Russian state-owned shipping company Sovcomflot (SCF Group) has been hit with the newest sanctions imposed by the United States in response to Putin’s “war of choice” against Ukraine.
On 24 February, the US took action to respond to Russia’s further invasion of Ukraine by imposing economic costs that are expected to have both immediate and long-term effects on the Russian economy, financial system and access to new technology.
The US Department of Treasury’s Office of Foreign Assets Control (OFAC), in partnership with allies and partners, imposed expansive economic measures that target the core infrastructure of the Russian financial system — including all of the country’s largest financial institutions and the ability of state-owned and private entities to raise capital.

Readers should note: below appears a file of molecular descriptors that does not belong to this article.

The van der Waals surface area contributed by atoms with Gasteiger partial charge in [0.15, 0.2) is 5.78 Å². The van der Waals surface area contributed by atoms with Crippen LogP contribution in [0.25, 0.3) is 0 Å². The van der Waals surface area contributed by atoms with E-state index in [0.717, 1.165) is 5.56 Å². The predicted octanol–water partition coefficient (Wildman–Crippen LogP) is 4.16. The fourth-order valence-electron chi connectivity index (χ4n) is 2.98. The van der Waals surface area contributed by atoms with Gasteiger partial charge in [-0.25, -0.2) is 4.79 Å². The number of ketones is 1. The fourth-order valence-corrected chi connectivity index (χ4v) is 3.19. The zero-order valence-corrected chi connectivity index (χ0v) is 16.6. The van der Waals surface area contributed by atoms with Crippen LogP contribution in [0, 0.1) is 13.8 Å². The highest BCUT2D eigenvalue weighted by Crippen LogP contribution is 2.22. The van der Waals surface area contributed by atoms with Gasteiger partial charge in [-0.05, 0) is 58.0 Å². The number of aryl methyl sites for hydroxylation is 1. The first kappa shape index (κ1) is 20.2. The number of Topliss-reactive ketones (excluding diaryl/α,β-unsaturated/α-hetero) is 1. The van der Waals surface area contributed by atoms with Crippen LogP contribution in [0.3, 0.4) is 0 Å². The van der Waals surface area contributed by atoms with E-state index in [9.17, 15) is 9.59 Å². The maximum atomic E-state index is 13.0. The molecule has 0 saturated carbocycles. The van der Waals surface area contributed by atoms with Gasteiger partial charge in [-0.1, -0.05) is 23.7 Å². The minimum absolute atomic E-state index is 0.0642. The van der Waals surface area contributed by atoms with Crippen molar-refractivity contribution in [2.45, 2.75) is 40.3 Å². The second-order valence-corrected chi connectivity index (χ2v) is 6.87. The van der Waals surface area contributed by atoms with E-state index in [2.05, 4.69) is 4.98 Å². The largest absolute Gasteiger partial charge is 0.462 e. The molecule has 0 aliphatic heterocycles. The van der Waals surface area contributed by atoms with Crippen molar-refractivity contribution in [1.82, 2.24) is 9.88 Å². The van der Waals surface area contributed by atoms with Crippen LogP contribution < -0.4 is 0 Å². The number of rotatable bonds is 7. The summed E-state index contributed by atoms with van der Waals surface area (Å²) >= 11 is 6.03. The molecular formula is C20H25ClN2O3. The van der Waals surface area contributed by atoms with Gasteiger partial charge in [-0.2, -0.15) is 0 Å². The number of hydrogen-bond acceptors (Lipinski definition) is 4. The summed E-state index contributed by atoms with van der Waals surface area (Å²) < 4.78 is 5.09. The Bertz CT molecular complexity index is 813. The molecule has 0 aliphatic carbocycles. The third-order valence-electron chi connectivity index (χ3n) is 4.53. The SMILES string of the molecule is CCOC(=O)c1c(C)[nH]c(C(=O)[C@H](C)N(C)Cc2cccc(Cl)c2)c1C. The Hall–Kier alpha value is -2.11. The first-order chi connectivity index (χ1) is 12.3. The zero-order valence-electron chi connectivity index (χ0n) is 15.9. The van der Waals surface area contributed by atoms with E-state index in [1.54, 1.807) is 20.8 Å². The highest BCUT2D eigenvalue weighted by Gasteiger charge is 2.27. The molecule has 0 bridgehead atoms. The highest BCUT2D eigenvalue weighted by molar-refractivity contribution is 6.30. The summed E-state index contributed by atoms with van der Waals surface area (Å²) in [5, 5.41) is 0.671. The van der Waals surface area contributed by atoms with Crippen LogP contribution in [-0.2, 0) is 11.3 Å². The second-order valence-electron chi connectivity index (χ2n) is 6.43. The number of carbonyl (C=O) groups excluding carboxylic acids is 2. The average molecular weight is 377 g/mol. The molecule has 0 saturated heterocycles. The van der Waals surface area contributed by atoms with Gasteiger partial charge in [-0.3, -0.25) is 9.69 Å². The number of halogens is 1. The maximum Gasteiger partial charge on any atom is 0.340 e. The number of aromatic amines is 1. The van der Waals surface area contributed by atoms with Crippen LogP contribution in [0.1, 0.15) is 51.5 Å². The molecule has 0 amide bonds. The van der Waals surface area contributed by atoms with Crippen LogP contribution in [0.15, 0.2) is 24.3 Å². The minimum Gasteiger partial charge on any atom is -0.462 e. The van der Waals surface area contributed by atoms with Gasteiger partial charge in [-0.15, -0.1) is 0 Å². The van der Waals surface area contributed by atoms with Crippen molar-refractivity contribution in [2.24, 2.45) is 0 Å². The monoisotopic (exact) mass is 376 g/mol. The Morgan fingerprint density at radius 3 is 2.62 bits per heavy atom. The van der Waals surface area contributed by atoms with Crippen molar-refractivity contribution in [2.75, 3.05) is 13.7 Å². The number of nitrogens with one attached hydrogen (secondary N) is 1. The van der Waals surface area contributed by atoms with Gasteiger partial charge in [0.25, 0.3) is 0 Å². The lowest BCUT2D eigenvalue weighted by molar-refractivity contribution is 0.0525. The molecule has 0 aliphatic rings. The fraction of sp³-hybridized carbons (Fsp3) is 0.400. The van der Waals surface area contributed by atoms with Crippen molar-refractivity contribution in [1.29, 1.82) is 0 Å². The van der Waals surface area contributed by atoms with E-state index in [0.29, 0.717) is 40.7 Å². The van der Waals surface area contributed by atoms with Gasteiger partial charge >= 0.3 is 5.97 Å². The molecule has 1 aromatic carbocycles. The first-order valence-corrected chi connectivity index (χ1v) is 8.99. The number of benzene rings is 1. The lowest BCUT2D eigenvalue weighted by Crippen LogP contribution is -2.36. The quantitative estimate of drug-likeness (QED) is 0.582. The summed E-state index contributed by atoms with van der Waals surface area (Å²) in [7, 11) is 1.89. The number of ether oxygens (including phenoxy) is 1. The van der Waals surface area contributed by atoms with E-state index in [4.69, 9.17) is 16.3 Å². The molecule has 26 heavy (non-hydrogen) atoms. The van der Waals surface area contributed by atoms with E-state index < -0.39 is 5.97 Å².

In a move to limit Russia’s ability to finance its invasion against Ukraine, OFAC expanded Russia-related debt and equity restrictions on thirteen of the most critical major Russian enterprises and entities.
This includes restrictions on all transactions in, provision of financing for, and other dealings in new debt of greater than 14 days maturity and new equity issued by thirteen Russian state-owned enterprises and entities including Sovcomflot, oil producer and refiner Gazprom Neft, natural gas company Gazprom and others.
These entities, including companies critical to the Russian economy with estimated assets of nearly $1.4 trillion, will not be able to raise money through the U.S. market — a key source of capital and revenue generation.
It remains to be seen to what extent will the new sanctions affect Sovcomflot, which is Russia’s largest maritime and freight shipping company and one of the world’s biggest energy shipping companies.
With a fleet of 133 vessels with a combined deadweight of 11,619,330 tonnes with an average age of 12.4 years, focusing on the transportation of crude oil, petroleum products, and liquefied gas, as well as the servicing of offshore oil and gas production.
Source: Offshore Energy